Restrictions and the politicisation of civic space: challenges for civil society in Nicaragua
Posted by civilsocietyindex on April 1, 2011
The Civil Society Index (CSI) was implemented in Nicaragua by La Red Nicaraguėnse por la Democracia y el Desarrollo Local (RNDDL – Nicaraguan Network for Democracy and Local Development), along with CIVICUS: World Alliance for Citizen Participation (CIVICUS).
The key finding of the CSI study in Nicaragua relates to the external environment dimension, which assesses the conditions within which civil society operates. This was the lowest score of all five dimensions in the Nicaraguan CSI, and the report notes that the situation shifted rapidly during the process of the research study. Two contradictory trends are revealed. Over the last few decades, many CSOs have promoted human rights and citizen participation in public administration, in particular for vulnerable groups such as women, children and indigenous peoples. After concerted campaigns, a series of laws were passed favouring political democratisation, such as the law of citizen participation and the public information access law, in an effort to strengthen spheres of dialogue and negotiation with the state. But at the same time, and contradicting this democratisation process, the major political parties made a pact to dole out state powers and set electoral rules that suit them. The report suggests that disregard of the rule of law and the application of rigged laws has been a historical trend, in which the current government participates.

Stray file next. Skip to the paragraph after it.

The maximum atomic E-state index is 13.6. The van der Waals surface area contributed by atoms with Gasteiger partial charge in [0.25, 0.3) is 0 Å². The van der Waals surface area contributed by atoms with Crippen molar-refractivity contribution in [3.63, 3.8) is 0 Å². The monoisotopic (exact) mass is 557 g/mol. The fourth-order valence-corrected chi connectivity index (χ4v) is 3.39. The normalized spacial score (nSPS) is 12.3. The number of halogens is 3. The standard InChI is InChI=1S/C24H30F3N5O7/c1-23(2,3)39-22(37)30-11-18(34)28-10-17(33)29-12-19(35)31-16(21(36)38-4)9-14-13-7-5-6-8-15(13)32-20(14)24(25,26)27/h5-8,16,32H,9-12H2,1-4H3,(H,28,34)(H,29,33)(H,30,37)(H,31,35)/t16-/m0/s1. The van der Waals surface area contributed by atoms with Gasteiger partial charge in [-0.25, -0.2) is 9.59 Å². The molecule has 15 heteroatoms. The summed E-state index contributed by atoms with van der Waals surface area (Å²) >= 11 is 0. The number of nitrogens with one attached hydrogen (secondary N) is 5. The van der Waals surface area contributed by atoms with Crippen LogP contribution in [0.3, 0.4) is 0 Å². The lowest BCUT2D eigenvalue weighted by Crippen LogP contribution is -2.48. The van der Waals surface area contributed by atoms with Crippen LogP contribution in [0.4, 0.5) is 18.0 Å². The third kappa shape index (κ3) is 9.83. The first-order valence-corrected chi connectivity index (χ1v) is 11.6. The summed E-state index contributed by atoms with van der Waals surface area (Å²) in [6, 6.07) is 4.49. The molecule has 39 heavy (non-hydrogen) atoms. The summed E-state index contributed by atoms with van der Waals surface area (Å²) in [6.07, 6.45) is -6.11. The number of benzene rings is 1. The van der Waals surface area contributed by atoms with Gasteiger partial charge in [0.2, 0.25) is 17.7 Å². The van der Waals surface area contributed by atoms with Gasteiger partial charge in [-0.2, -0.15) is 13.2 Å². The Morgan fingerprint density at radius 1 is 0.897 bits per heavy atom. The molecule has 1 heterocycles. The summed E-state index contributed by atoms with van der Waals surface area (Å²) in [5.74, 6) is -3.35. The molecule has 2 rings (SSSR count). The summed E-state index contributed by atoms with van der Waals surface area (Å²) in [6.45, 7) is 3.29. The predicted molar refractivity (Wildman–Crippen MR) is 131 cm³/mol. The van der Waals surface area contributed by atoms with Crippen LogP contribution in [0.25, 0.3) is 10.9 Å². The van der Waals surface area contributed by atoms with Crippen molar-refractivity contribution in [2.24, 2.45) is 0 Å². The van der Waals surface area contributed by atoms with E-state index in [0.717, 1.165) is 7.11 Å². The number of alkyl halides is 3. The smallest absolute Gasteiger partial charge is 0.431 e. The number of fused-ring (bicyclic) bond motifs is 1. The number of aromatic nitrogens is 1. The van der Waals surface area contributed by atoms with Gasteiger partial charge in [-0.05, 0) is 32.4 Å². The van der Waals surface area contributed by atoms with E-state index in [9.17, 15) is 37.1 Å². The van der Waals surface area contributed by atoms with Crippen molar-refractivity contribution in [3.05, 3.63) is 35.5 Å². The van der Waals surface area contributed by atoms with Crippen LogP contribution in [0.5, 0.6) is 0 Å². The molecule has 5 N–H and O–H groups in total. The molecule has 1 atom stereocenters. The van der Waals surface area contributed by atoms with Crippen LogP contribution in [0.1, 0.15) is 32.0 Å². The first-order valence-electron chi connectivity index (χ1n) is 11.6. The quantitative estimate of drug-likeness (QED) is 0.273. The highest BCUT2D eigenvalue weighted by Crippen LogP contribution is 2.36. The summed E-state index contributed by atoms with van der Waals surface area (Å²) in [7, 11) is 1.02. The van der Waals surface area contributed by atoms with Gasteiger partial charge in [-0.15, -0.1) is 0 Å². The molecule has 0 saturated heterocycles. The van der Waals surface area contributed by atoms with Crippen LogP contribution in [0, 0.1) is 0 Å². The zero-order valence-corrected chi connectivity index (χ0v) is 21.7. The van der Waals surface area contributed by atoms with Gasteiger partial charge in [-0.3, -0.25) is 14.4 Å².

Nicaragua’s national context is undoubtedly unfavourable for civil society to flourish, given its high levels of poverty, inequality, corruption, and economic stagnation resulting from the current crisis in global capitalism. Politically, the state is seen to have little capacity to carry out basic functions. Laws are considered restrictive due to difficulties in obtaining legal status, and discriminatory fiscal control methods are applied according to party affiliation of CSOs. One third of CSOs surveyed said they had been the victims of aggression by the local or national government over the last 10 years, including abuse of power, restrictions on strikes and mobilisations, aggression and depravation of liberty, injury and libel, the closure of legal spheres of participation and violations of human and civil rights. The situation has worsened with the arrival of a new administration in 2007 that has implemented a system to exclude social organisations and that has limited rights of association, expression and cooperation of non-affiliated CSOs.
The picture painted in the report is therefore one of contrasts. Civil society has a great number of strengths, practising the values that it promotes, achieving significant impact, and with a fairly well developed infrastructure. However, civic space is fundamentally challenged by the political environment in Nicaragua. Political and legal restrictions and attacks on civil society, both formal and subtle, create difficult operating conditions. Civic space has become highly politicised, threatening to subject the everyday activities of CSOS to their affinity – or lack of affinity – with the ruling party. Until steps are taken to depoliticise civic space and safeguard civil society against attacks from government, the report concludes that civil society will continue to struggle to realise its full potential and build on its strengths.
To read the full report, click here